Microglia Make Chemobrain. In the healthy brain (left), neural stimulation promotes the release of BDNF, which triggers OPC proliferation and myelination. In animals treated with methotrexate, activated microglia douse BDNF expression by neurons, slowing myelination and causing memory loss. [Courtesy of Geraghty et al., Neuron, 2019.]

How microglia turn down neuronal BDNF production in response to methotrexate is unclear, Monje said. In response to methotrexate treatment, microglia appear to shift from a more trophic, homeostatic state to an activated, neurotoxic one. Although this general state change has been noted in neurodegenerative disease as well, Monje pointed out that microglia likely undergo distinct changes depending on the disease setting. She proposed that despite these differences, microglia could similarly shut down BDNF expression in the context of other pathologies. The growth factor is thought to play a role in AD, as a polymorphism in the gene hastens cognitive decline in people with Aβ accumulation (Oct 2014 news). Whether flagging activity-dependent myelination mediates this cognitive effect is unclear, although white-matter abnormalities have been associated with AD as well (for review, see Nasrabady et al., 2018). 

“This speaks to the notion that no microglia is far better than bad microglia,” noted Kim Green at the University of California, Irvine, who pioneered the use of CSF-1R inhibitors to deplete microglia (Apr 2014 news). His lab reported similar beneficial effects of booting the immune cells following radiotherapy (Acharya et al., 2016). “Overall, these results shed light on the upstream causes of ‘chemo-brain’ and suggest that targeting of microglia would be broadly beneficial,” Green wrote, cautioning that more research is needed before attempting to do so in humans. “How glial cells can regulate neuronal form and function may be integral to the pathogenesis of diseases such as AD,” he added.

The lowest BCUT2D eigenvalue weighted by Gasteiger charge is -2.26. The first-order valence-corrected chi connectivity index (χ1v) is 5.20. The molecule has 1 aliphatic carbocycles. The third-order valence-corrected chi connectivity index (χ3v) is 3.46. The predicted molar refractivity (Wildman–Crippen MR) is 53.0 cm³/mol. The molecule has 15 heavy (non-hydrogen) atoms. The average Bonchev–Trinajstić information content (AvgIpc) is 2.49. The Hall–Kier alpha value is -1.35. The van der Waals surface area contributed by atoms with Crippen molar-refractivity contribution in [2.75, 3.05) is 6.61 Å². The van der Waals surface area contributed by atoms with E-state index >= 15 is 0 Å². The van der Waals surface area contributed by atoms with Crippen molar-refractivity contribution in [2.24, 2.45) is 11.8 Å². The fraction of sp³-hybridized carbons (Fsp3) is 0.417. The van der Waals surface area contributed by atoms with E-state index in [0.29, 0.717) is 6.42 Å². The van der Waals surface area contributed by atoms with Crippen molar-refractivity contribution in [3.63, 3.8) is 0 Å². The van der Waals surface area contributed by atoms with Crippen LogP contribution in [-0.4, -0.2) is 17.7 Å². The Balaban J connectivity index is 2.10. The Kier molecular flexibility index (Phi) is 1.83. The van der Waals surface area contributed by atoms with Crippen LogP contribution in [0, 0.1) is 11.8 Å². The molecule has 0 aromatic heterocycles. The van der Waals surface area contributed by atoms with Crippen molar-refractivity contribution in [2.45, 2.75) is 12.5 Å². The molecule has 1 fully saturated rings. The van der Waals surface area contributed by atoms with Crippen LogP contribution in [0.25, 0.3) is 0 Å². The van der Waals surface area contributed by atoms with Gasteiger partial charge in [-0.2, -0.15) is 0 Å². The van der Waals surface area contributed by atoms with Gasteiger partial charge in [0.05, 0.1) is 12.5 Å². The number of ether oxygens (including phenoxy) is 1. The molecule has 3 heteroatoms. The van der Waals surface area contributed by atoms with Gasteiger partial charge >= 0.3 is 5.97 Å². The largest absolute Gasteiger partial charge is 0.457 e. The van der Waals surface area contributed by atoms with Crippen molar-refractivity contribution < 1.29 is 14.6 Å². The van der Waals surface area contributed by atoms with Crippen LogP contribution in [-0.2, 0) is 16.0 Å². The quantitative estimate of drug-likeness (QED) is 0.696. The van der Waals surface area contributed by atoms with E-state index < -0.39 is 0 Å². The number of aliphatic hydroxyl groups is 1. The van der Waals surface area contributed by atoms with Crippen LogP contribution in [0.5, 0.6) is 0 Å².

However, Tjakko Van Ham of Erasmus University in Rotterdam noted that although microglial depletion is beneficial in certain settings, other data paint a picture of microglia as supporting myelin (for review, see Miron, 2017). He co-authored a case study of an infant with a homozygous mutation in CSF-1R, who was born with profound white-matter abnormalities, including a complete lack of the corpus callosum (Apr 2019 news). At autopsy, the infant’s brain was devoid of microglia, suggesting that the cells play a key role in supporting the development of white-matter structures. “Clearly, strong evidence exists that enhancing as well as reducing microglia activity can be beneficial, but importantly, the specific circumstances, i.e. brain region, age of patient, type of disease, and the state of the microglia, could prove critical in determining the success of such approaches,” Van Ham wrote to Alzforum.

Monje told Alzforum that her lab is investigating whether the microglia that repopulate the brain following depletion regain a calm and myelin-friendly state, even in mice previously treated with methotrexate. She proposed the TrkB agonist and microglial depletion as complementary strategies for warding off chemo-fog, and perhaps for other neurological disorders.—Jessica Shugart 

Comments

  1. This is a very interesting paper providing further evidence, in a mouse model, for how chemotherapy—specifically methotrexate/MTX—could affect cognition, and how this involves multiple glial cell types, eventually leading to defective adaptive myelination. To induce and measure adaptive myelination, the authors used an elegant optogenetics strategy based on optical channelrhodopsin stimulation in cortical neurons. Only quite recently, the same group identified that MTX negatively affects oligodendrocytes and their precursors, and that a tri-glial mechanism explains some of these negative effects of chemotherapy on the brain (Gibson et al., 2019). The current study also identifies that under methotrexate treatment, microglia appear, at least partly, responsible for this effect on myelination by decreasing neuronal expressed/secreted BDNF.